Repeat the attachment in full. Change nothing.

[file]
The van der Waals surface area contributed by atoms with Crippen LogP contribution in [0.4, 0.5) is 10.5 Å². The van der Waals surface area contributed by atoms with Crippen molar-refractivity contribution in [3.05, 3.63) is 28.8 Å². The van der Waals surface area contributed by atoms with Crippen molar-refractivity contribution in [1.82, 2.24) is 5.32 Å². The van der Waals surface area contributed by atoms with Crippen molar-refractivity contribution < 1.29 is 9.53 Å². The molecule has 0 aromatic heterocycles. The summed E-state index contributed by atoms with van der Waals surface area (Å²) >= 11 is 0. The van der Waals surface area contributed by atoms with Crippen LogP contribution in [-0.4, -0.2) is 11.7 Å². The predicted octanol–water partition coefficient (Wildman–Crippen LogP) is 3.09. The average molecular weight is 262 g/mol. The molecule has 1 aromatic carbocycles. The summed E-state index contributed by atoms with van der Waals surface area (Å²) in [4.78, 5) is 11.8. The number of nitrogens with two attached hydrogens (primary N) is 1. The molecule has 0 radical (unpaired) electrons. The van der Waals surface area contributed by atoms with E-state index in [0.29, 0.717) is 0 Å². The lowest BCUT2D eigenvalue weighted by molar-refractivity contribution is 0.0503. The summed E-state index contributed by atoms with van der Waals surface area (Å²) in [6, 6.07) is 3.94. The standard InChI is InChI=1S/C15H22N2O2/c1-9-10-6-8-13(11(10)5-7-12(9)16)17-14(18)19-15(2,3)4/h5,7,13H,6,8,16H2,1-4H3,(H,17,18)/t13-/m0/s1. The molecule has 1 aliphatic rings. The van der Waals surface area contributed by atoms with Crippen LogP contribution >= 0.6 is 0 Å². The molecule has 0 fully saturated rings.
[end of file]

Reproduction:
The van der Waals surface area contributed by atoms with Crippen LogP contribution in [0.4, 0.5) is 10.5 Å². The van der Waals surface area contributed by atoms with Crippen molar-refractivity contribution in [3.05, 3.63) is 28.8 Å². The van der Waals surface area contributed by atoms with Crippen molar-refractivity contribution in [1.82, 2.24) is 5.32 Å². The van der Waals surface area contributed by atoms with Crippen molar-refractivity contribution < 1.29 is 9.53 Å². The molecule has 0 aromatic heterocycles. The summed E-state index contributed by atoms with van der Waals surface area (Å²) >= 11 is 0. The van der Waals surface area contributed by atoms with Crippen LogP contribution in [-0.4, -0.2) is 11.7 Å². The predicted octanol–water partition coefficient (Wildman–Crippen LogP) is 3.09. The average molecular weight is 262 g/mol. The molecule has 1 aromatic carbocycles. The summed E-state index contributed by atoms with van der Waals surface area (Å²) in [4.78, 5) is 11.8. The number of nitrogens with two attached hydrogens (primary N) is 1. The molecule has 0 radical (unpaired) electrons. The van der Waals surface area contributed by atoms with E-state index in [0.29, 0.717) is 0 Å². The lowest BCUT2D eigenvalue weighted by molar-refractivity contribution is 0.0503. The summed E-state index contributed by atoms with van der Waals surface area (Å²) in [6, 6.07) is 3.94. The standard InChI is InChI=1S/C15H22N2O2/c1-9-10-6-8-13(11(10)5-7-12(9)16)17-14(18)19-15(2,3)4/h5,7,13H,6,8,16H2,1-4H3,(H,17,18)/t13-/m0/s1. The molecule has 1 aliphatic rings. The van der Waals surface area contributed by atoms with Crippen LogP contribution >= 0.6 is 0 Å². The molecule has 0 fully saturated rings.